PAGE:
Link found between kidney and bowel diseases
Researchers have found six new regions in the human genome that increase susceptibility to immunoglobulin A nephropathy (IgAN), a major cause of kidney failure worldwide. Using genome-wide screening, the scientists identified susceptibility genes in people of Asian and European ancestries that affect both the risk of developing IgAN and the age at which the disease develops. Along with nine previously reported genes, these genetic regions are also associated with the risk of developing inflammatory bowel disease. This observation suggests that IgA nephropathy may be part of a group of autoimmune and inflammatory disorders that share some risk genes.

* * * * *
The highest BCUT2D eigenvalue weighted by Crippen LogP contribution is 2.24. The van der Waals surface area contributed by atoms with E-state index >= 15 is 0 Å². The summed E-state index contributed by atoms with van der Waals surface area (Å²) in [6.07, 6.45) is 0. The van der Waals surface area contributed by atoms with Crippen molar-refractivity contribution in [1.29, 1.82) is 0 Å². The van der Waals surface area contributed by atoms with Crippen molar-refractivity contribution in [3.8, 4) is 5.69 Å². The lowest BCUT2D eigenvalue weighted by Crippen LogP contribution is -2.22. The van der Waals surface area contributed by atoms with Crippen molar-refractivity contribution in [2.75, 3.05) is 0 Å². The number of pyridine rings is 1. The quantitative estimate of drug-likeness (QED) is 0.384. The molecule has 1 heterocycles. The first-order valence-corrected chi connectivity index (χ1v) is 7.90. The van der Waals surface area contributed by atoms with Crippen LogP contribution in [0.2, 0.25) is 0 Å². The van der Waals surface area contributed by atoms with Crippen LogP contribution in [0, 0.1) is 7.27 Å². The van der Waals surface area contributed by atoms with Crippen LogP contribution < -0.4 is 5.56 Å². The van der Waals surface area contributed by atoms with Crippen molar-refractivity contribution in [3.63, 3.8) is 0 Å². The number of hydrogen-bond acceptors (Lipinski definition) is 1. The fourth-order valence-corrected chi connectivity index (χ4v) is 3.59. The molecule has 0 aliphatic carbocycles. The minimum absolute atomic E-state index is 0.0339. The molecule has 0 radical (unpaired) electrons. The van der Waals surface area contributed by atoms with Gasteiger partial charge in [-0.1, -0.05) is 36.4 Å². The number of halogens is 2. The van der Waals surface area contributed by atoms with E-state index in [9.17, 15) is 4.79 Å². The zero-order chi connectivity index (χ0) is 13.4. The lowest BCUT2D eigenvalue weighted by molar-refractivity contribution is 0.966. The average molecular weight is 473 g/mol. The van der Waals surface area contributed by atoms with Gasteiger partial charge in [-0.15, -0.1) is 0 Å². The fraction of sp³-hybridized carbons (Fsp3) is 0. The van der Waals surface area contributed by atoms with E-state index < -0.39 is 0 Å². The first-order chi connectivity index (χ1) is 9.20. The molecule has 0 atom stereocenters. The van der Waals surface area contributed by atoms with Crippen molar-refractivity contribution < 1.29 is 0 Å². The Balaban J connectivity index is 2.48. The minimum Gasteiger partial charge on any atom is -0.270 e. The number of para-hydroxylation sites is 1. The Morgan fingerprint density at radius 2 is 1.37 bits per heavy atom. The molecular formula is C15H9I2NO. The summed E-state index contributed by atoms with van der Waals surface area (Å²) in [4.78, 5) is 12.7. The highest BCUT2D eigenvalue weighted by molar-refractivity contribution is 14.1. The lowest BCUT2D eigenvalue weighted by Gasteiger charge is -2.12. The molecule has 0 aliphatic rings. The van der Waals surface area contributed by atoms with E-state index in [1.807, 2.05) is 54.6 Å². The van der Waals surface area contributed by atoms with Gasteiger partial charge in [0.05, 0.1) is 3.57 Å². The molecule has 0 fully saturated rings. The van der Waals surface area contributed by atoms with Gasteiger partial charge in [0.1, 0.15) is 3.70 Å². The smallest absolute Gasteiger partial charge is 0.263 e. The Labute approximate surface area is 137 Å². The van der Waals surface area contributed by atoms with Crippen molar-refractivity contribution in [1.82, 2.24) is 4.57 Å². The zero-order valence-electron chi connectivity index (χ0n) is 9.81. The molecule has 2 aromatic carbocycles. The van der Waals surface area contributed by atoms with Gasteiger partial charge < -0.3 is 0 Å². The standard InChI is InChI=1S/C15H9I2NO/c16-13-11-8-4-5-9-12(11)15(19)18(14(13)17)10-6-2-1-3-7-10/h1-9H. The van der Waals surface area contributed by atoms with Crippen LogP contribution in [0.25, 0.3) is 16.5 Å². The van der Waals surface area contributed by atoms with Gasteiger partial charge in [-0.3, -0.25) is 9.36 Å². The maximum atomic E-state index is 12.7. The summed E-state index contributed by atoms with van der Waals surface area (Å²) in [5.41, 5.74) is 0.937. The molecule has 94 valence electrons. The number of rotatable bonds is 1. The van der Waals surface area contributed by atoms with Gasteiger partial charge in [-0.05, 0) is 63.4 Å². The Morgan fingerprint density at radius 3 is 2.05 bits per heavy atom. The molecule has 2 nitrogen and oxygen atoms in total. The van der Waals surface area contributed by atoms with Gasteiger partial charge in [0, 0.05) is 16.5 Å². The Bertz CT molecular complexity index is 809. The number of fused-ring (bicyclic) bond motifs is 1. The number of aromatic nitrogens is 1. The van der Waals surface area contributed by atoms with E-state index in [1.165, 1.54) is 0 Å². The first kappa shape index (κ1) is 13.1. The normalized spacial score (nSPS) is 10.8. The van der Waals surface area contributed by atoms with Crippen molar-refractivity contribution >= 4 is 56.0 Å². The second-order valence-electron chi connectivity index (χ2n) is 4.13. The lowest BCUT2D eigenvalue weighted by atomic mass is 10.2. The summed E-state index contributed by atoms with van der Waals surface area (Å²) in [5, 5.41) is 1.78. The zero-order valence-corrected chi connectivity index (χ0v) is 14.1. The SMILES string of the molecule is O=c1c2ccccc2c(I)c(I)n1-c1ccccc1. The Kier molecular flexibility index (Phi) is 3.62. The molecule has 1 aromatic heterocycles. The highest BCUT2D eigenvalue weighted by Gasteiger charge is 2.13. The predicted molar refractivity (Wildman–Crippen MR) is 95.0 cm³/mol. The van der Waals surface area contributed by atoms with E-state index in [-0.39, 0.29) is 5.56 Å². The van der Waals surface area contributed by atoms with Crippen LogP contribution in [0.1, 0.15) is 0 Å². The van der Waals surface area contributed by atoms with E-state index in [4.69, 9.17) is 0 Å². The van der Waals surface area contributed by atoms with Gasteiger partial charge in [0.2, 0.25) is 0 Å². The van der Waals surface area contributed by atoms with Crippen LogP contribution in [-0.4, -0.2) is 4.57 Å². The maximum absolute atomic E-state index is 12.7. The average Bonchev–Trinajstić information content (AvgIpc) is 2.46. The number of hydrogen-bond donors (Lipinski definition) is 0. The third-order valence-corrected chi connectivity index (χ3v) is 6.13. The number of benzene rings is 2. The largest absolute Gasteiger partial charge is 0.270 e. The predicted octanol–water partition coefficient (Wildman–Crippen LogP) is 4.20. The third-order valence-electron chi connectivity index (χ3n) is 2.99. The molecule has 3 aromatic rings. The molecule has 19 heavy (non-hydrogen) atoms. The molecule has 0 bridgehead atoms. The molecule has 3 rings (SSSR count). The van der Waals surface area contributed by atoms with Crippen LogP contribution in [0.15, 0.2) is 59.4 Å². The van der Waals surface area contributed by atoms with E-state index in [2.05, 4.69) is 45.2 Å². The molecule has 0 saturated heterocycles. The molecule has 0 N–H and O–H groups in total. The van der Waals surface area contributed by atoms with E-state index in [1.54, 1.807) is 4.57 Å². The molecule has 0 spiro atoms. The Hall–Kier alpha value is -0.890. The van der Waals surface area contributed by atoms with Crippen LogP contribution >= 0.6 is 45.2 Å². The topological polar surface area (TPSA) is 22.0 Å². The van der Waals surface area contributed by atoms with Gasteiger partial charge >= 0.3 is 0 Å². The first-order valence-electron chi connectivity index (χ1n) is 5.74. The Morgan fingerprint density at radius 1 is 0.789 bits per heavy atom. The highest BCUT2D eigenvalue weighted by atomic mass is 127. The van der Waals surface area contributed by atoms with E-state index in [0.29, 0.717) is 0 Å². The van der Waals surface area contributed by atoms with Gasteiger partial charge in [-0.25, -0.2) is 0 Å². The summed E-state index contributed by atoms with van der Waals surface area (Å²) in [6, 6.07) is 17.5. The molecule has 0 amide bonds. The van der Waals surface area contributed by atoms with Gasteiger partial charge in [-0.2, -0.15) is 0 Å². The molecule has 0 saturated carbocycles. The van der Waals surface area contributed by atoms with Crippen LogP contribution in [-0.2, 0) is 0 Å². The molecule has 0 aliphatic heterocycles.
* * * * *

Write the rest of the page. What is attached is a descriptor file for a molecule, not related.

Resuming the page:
IgA nephropathy is a kidney disorder that occurs when IgA—a protein that helps the body fight infections—forms aggregates in the kidneys, resulting in inflammation. After many years, the IgA deposits may damage the kidneys, causing them to leak blood and sometimes protein in the urine. Scientists do not know what causes IgA deposits to form in the kidneys; although, as with many common diseases, both genes and environmental factors are likely to play a role. In the current study, the researchers found that several of the genes that confer risk of developing IgA nephropathy may also provide protection against intestinal parasites, which may help explain why respiratory or digestive tract infections seem to be a trigger for IgAN in some individuals.